HIGHLAND PARK, IL — Township High School District 113 officials have been working to find ways to fend off furniture cost overruns after an initial quote came in nearly 25 percent over budget.

So far, administrators have been able to shave down the initial price tag of more than $496,000 by nearly $25,000 by scrapping plans for wheels on most shelves, using plastic instead of upholstery on 110 seats and cutting down on the number of chairs overall, according to a memo from the district’s architect.

“We’ve been reusing what we can, we’ve been really, really working to get that price down,” Brian Ahmer, the district’s director of operations and facilities, told board members Tuesday.

Ahmer said the project’s original furniture budget was $400,000, although there are contingencies and other line items in the budget that can cover the additional cost. He said he planned to ask the board to approve spending up to $471,342.88 while staff seek to further reduce the cost.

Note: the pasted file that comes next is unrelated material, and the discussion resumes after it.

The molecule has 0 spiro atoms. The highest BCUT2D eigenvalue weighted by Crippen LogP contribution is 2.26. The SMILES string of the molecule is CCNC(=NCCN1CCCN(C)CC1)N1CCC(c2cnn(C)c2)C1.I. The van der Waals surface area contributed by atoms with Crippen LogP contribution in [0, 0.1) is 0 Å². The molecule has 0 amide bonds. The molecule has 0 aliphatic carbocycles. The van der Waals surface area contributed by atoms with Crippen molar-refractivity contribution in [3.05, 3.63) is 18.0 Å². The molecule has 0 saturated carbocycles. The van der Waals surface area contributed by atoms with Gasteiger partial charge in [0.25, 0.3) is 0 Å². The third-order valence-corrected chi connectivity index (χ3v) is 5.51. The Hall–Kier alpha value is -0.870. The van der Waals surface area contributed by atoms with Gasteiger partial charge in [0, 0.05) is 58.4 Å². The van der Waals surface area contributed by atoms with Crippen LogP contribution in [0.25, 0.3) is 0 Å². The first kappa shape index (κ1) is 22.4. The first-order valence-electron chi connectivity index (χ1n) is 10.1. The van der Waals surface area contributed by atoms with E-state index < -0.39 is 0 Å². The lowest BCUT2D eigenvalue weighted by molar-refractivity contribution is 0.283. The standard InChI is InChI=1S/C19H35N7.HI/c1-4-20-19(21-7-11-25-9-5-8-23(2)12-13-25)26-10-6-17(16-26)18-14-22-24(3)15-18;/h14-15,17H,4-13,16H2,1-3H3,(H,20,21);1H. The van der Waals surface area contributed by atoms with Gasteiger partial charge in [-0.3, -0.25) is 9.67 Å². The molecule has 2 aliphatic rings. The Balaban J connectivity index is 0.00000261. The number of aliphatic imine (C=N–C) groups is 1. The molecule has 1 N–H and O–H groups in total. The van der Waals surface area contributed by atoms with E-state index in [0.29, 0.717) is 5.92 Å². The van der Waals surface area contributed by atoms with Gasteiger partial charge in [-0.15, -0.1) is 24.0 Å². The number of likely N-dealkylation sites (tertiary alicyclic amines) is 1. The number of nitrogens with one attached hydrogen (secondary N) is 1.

Board President Jodi Shapira praised the administration’s work to find new uses for pieces of furniture that is being replaced, including coordinating with Deerfield High School and other school districts.

“The little that can go into a landfill, the better,” Shapira said. “More importantly, we all know we have districts around us that do not have some of our luxuries, and to make sure that other communities, other spaces, anything else that can use this stuff, is a good thing.”

Furniture manufacturers have raised prices several times in the past two years due to supply chain issues, according to the memo from district’s architectural firm, FGM Architects.

“Freight costs have increased at an unprecedented rate,” it said. “Steel surcharges have been applied to or incorporated into overall pricing structures.”

The total budget of the HPHS library renovation project is $8.07 million, including contingencies, according to an agreement between the district and its construction manager approved last month.

“Inflation is real,” Ahmer said. “We can see costs going up, steel costs going up, fuel surcharges, we see these things going up, and we’re starting to feel the impact.”


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